The Davis Film Festival lasts just 2 1/2 days but targets most ages and sensibilities in the distinctive university town it serves.
Tonight's program at Veterans Memorial Center is "more arty and edgy," said festival founder and director Judith Plank. Films include the 25-minute short "Hold Me Closer," about an organized "cuddle party," or gathering encouraging nonsexual touching, and the 13-minute "Strip," which sounds, from the "mature audiences" tag attached to it, like it might focus on non-cuddle touching.
Saturday afternoon's program, including the documentary "Spirit Ranch," about a ranch focused on equine-assisted therapy, is more family-friendly. Children 12 and younger accompanied by an adult will be admitted free.
All adult tickets are a bargain $7, and the how-low-can-you-go idea a concept fully embraced in a college town goes lowest Tuesday evening at a free wrap party at the International House. Party-goers can eat cake and watch "Thrive," a possibly groundbreaking, possibly crackpot documentary that just see the trailer at www.thrivemovement.com.
The mostly shorts festival's showpiece is Saturday night's "Human Rights Night" program anchored by the full-length documentary "Who Bombed Judi Bari?" The film explores the fascinating life and work of the late Earth First activist Bari, whose Subaru was bombed in 1990 on an Oakland street. (Bari was injured but survived the blast; she died from breast cancer in 1997.)
A "human rights night" suits Davis, a town full of "leftover hippies who are now Ph.D.s," Plank said. The city's activist tradition re-emerged and captured the national spotlight in November, with the police pepper- spraying incident at an Occupy protest on the UC Davis campus.
"There are many parallels, especially in the passion" fueling the Occupy movement and Bari's 1990s protests of corporate mill owners' clear-cutting of old-growth redwood groves, Plank said.
Bari was driving, and fellow Earth First organizer Darryl Cherney was in the passenger seat, when a pipe bomb exploded in Bari's car. Both were injured, Bari far more seriously.
Oakland police and the FBI initially blamed the bombing on Bari and Cherney. Authorities alleged the activists were carrying a bomb, meant for eco-sabotage, that accidentally detonated.
Bari and Cherney were arrested but never charged.
Cherney and Bari sued FBI agents and Oakland police officers for what they said was a frame job. They won, and Bari's estate and Cherney eventually received a total of $4 million.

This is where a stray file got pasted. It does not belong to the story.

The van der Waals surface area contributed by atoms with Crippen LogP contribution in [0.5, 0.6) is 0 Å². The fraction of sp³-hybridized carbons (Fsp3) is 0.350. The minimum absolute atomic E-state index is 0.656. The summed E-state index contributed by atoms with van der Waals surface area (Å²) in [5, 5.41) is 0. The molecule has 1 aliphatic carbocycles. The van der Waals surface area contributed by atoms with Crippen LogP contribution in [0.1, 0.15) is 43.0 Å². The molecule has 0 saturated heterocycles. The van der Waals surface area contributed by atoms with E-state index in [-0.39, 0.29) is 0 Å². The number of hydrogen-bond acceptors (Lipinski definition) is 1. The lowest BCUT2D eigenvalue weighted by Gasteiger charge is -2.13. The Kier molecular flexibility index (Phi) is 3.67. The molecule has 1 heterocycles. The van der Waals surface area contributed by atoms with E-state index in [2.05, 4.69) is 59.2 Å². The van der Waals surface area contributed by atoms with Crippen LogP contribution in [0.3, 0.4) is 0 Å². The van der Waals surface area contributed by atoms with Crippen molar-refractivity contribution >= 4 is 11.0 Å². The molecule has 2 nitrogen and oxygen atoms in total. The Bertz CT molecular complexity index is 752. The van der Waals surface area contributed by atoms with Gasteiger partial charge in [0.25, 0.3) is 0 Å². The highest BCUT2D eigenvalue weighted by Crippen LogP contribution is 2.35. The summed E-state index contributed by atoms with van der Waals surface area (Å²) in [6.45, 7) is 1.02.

"Who Bombed Judi Bari?," a film culled by Cherney and director Mary Liz Thomson from television news reports, demonstration footage and most poignantly, the lawsuit deposition Bari gave just before she died, will remind people of Bari's vital role in the environmental movement, Cherney said in a phone interview this week.
Bari is "an historical figure, and a woman who should receive more attention from the history books," said Cherney, 56, who lives in Humboldt County. "She combined environmentalism, labor activism and feminism into an incredible package, articulated by her phenomenal oratory."
The deposition footage, shot a month before she died, allows Bari to "narrate her own story," Cherney said. That story is characterized by levity as well as heartbreak.
The charismatic Bari would play fiddle alongside Cherney on guitar at demonstrations. The car-bombing shattered Bari's pelvis and permanently dislocated two vertebrae, but Bari joked via song that the FBI confiscating her fiddle was the worst of it.
"Judi and I had our own eco- paparazzi," Cherney said with a laugh. "We were pretty much followed around with at least one camera, if not more. We put on colorful, funny demonstrations and videographers who were also activists recognized good footage."
The film shows Bari and other demonstrators using their bodies to block logging roads. It also shows Bari's opposition to tree spiking, a practice once associated with Earth First in which large nails are hammered into trees to discourage the trees from being cut down.
An experienced labor advocate who sought a dialogue with loggers and mill workers, Bari publicly disavowed tree spiking, which could endanger workers.
The film can "educate people as to tactics and strategies," Cherney said, and to victories such as the Headwaters preserve in Humboldt County.
Cherney also wants the film to remind people that the bombing was never solved, he said.
As a condition of his monetary settlement, Cherney must be alerted to changes in evidence handling, he said. In 2010, he went to court to stop the FBI from destroying evidence, and just won a motion allowing him to send to an independent laboratory evidence from the car bombing and from a second bomb, found at a Cloverdale lumber mill, that Cherney believes was built by the same bomber.
Cherney's other settlement condition was met several years ago, when Oakland recognized May 24 the car bombing's anniversary as Judi Bari Day.
"I loved Judi Bari from the day we met until the day she died, and I am not forgetting what somebody or some people did to her," said Cherney, Bari's one-time romantic partner and longtime friend. "Justice delayed in the end will still be justice executed."
DAVIS FILM FESTIVAL
WHEN: 7 tonight, 12:30 and 6 p.m. Saturday and 7 p.m. Tuesday
WHERE: Veterans Memorial Center, 203 E. 14th St. (tonight and Saturday) and International House, 10 College Park (Tuesday)
COST: $7 for each program
INFORMATION: www.davisfilmfest.org, (530) 383-1711